2. to compare the differences and similarities between the mapped organisational and institutional design obligations;
  3. to uncover the concrete impact of the EU organisational and institutional design obligations have on the institutional and organisational design of Member States’ administrative structures in three case studies;
  4. to define more generally the relevant factors (including and in addition to EU secondary legislation) influencing the institutional and organisational design of Member States’ administrative structures;
  5. to analyse how the previously identified relevant factors fit the EU-Member States competence division framework against the background of which institutional/administrative autonomy discussions take place;
  6. to formulate recommendations allowing for a more structured, developed or coherent operationalization of institutional/administrative autonomy as a value within the EU legal order.

Covered areas:

Competition-related rules Stability and safety-related rules Weaker party protection-related rules
  1. Competition law
  2. Electricity and gas
  3. Electronic communications and audiovisual media
  4. Postal services
  5. Railway liberalisation
  6. Digital single market
  1. Prudential regulation in financial services
  2. Member States’ budgetary soundness
  3. Border protection
  4. Food safety
  5. Environmental protection
  6. Transport safety
  1. Data protection
  2. General consumer protection
  3. Consumer financial protection
  4. Asylum protection
  5. Equality and antidiscrimination
  6. Medicinal products

 

 

Empirical component:

The sociological/empirical analysis will complete the formal black-letter analysis of the 18 areas EU law. Concretely, 2 research methods will be employed:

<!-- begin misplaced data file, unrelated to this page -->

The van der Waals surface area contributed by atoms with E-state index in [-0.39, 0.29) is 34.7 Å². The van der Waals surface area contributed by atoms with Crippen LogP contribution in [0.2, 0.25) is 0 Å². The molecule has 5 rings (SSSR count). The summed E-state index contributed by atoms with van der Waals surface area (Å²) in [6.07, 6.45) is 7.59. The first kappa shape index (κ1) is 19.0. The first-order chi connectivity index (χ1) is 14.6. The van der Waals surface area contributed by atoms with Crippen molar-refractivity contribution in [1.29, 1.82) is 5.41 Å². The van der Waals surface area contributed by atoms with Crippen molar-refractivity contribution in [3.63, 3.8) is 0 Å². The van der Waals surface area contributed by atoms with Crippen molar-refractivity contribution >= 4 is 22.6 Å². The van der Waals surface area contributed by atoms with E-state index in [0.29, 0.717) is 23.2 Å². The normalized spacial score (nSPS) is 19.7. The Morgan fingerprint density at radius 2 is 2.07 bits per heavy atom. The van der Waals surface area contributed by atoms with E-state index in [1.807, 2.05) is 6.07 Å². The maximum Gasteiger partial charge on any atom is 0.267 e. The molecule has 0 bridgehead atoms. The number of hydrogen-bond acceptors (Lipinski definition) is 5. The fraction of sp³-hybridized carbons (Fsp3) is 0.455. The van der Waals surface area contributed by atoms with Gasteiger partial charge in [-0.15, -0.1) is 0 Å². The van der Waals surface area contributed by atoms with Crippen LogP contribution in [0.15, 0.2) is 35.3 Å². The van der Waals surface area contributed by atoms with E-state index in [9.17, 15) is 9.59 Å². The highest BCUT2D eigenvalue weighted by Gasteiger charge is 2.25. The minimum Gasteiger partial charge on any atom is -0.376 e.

• Semi-structured interviews conducted in 4 EU member states: France, Poland, Portugal, Romania
  • Questionnaire sent to all relevant stakeholders participating in the implementation of EU law in member states
Members of the ERC Project EUDAIMONIA

Principal Investigator

VAN CLEYNENBREUGEL Pieter

LCII Director | LLM Co-director | Professor, ULiege

PostDoc Researcher

BOIS Julien

Senior Researcher | PostDoc Researcher

Ph.D Researcher

TECQMENNE Maxime

Junior Researcher | PHD Student | Teaching Assistant

Achievements
Events

Professor Pieter Van Cleynenbreugel and Julien Bois, PhD will introduce the EUDAIMONIA research project on October 29th, at 12.30 in the I.E.J.E classroom (Liege University, B33, 2nd floor). All UR Cité researchers are warmly invited to take part in the presentation.

The main objective of the EUDAIMONIA project will be to analyse the extent of Member States’ administrative autonomy and to discover, explain and conceptualise the limits imposed on it by European Union law. More info available on the UR Cité Website.

Stay tuned for more on this outsanding project!

Liege Competition and Innovation Institute
University of Liege (ULg)
Quartier Agora
Place des Orateurs, 1, Bât. B 33
BE-4000 Liege

Phone: +32 4 366.31.30
Fax: +32 4 366.31.55
E-Mail: lcii@ulg.ac.be